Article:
Common Men’s Health Problems, and How to Avoid Them

According to Harvard Medical School, the average man pays less attention to his health than the average woman. While this is a problem by itself, men are also more likely to drink alcohol, use tobacco, make risky choices, and NOT see a doctor. Unsurprisingly, they face health challenges that women don’t, which can lead to problems down the road.

Whether you’re a man who’s reading this, or have male loved ones you wish would be more proactive, the best time to build healthy habits is now. Remember, prevention is always easier than trying to find a cure. Here are some common health problems that men face, and how to avoid them in the first place.

Common Men’s Health Problems

Heart Disease — This is the leading cause of death among men in the United States, with approximately one in every four male deaths attributed to heart disease. It is the leading cause of death among men regardless of ethnicity.

The risk of heart disease can be decreased by making lifestyle changes such as quitting smoking, exercising regularly, maintaining a healthy weight, and eating a heart-healthy diet. It is also important to regularly monitor blood pressure and cholesterol levels, and to see a doctor if any abnormalities are detected.

Prostate Cancer It is the second most common cancer among men, with an estimated one in every eight men being diagnosed with prostate cancer in their lifetime. Early detection is key to successfully treating prostate cancer, so it is important for men over the age of 50 to get regular prostate exams. Men with a family history of prostate cancer or African American men should start getting screened at age 45.

It can be slow to develop, and current treatment protocols are very effective. That is why screening is so important.

Erectile Dysfunction — Also known as ED, it is a common problem among men, particularly as they age. It can be caused by a variety of factors, including stress, anxiety, side effects from medication, and underlying health conditions such as heart disease or diabetes. To prevent ED, it is important to maintain a healthy lifestyle, manage stress, and seek treatment for any underlying health conditions.

Meet with your family physician if you have concerns regarding your ability to have erections. You should also see your doctor if you have:

  • Premature or delayed ejaculation
  • Heart disease, diabetes, or other conditions that might be related to erectile dysfunction

Testicular Cancer While relatively rare, it is the most common cancer among men aged 15-35. Diagnosis affects one out of every 250 men and boys.

The risk of death from testicular cancer can be decreased by performing regular self-exams and seeking medical attention if any abnormalities are detected. Treatment is usually very successful, particularly if the cancer is caught early.

Depression — While often dismissed by men, it is a serious mental health condition. Men who are depressed are four times as likely to take their lives as women who are depressed. Despite that, men are often reluctant to seek help. To prevent depression, it is important to maintain a healthy lifestyle, manage stress, and seek help if you are struggling.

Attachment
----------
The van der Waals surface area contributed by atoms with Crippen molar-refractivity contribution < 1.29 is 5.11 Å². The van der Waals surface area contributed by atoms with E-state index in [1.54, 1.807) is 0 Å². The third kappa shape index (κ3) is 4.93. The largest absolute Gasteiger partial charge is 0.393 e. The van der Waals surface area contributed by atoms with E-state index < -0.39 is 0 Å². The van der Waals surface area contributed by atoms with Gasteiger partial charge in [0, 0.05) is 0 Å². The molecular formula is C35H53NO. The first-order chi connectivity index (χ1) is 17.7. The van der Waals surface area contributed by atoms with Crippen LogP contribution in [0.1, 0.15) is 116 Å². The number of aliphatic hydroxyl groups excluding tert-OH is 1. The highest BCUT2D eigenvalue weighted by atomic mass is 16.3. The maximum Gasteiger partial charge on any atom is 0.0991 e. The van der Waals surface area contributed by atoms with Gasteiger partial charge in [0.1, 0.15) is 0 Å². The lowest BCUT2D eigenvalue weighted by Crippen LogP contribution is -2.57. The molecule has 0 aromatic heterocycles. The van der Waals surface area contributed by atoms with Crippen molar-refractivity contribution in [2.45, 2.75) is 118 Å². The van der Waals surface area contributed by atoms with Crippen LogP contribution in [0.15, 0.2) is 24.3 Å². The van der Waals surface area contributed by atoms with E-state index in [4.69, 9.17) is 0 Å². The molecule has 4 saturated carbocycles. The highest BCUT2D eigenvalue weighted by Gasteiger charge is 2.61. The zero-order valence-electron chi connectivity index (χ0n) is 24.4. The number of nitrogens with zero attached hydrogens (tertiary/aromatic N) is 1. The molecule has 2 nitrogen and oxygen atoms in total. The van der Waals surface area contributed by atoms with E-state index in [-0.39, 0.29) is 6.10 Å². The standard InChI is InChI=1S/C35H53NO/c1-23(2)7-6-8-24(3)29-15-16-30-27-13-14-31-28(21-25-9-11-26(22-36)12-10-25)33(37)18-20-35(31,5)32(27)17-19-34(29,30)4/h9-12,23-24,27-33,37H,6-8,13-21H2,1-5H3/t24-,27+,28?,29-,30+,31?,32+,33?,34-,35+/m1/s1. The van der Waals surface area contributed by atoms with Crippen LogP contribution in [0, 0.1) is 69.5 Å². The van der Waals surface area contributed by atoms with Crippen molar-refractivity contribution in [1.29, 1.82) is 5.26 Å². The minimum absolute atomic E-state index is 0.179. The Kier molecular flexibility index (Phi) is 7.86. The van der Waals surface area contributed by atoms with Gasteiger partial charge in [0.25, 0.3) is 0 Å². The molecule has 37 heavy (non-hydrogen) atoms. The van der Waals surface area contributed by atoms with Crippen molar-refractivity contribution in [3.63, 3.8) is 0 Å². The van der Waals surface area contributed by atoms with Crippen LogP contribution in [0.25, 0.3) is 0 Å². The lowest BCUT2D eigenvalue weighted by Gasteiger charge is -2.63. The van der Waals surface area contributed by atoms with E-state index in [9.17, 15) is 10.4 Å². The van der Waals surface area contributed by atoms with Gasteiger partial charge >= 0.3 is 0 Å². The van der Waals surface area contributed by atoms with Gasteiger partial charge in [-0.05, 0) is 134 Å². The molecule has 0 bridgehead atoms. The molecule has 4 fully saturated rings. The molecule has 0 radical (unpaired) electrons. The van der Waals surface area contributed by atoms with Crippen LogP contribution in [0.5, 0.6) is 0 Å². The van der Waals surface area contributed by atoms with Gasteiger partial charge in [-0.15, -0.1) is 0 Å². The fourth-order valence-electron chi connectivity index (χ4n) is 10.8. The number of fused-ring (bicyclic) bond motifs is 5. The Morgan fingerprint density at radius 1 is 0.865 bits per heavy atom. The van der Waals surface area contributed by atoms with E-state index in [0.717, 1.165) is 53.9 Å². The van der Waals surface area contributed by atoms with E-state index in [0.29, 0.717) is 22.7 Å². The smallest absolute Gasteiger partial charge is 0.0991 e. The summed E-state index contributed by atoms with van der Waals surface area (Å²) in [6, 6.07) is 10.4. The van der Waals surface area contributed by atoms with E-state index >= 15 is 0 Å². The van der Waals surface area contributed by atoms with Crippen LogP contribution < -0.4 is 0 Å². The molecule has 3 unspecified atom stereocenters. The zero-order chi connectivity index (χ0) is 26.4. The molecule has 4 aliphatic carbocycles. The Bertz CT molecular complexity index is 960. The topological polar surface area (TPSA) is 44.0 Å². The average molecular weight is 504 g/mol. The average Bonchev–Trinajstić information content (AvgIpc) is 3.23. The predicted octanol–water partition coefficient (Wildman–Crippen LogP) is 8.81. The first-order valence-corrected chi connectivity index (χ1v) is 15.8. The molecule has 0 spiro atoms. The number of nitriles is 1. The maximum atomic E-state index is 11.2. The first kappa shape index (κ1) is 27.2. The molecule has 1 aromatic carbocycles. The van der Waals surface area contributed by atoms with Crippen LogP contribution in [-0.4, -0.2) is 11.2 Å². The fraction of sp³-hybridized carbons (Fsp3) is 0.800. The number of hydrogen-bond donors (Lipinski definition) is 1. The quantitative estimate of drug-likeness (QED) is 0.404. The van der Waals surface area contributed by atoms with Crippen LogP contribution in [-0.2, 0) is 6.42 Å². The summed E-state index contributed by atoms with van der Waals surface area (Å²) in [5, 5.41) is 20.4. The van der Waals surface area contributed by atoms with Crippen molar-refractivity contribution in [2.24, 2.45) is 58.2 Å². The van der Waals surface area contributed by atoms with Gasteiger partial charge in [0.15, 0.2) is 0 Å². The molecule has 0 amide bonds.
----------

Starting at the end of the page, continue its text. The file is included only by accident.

The classic signs of depression are despondency, loss of interest in work and hobbies, changes in weight and sleep, fatigue, and trouble concentrating. Men can also have symptoms including anger, substance abuse, and agitation.

Healthy Habits Made Easy

Encourage the men in your life to understand how important it is to get regular care. Living longer and healthier requires effort — especially getting routine medical checkups, quitting smoking, cutting back on alcohol, getting or staying active, and seeking mental health help if it is needed.

AltaMed provides a complete host of health care services for every member of the family at every stage of life. Call (888) 499-9303 for more information.

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Focus Turns to Men’s Health in June

With Father’s Day falling in June each year, it seems appropriate to focus on men’s health in June as well.

Men aren’t as healthy as women, statistically speaking. On average, men live five fewer years than women. They’re at higher risk of heart disease, lung cancer and HIV. Men also have to deal with the potential for prostate cancer unlike women. But men don’t escape breast cancer. While rare, one in every 100 breast cancer diagnoses are in men.

What’s the deal, gentlemen?

Man Smiling in a Garden

What the Data Says

Before getting into the “why,” let’s look at the “what.”

The Centers for Disease Control and Prevention have the statistics on men’s health. It’s not pretty.

  • 13.2% — Men aged 18 and over in fair or poor health
  • 30.9% — Men aged 18 and over who had five or more drinks on at least one day in the past year
  • 42.4% — Men aged 18 and over who do not meet minimum physical activity guidelines
  • 14.1% — Men aged 18 and over who smoke cigarettes
  • 40.5% — Men aged 20 and over with obesity
  • 51.9% — Men aged 20 and over with high blood pressure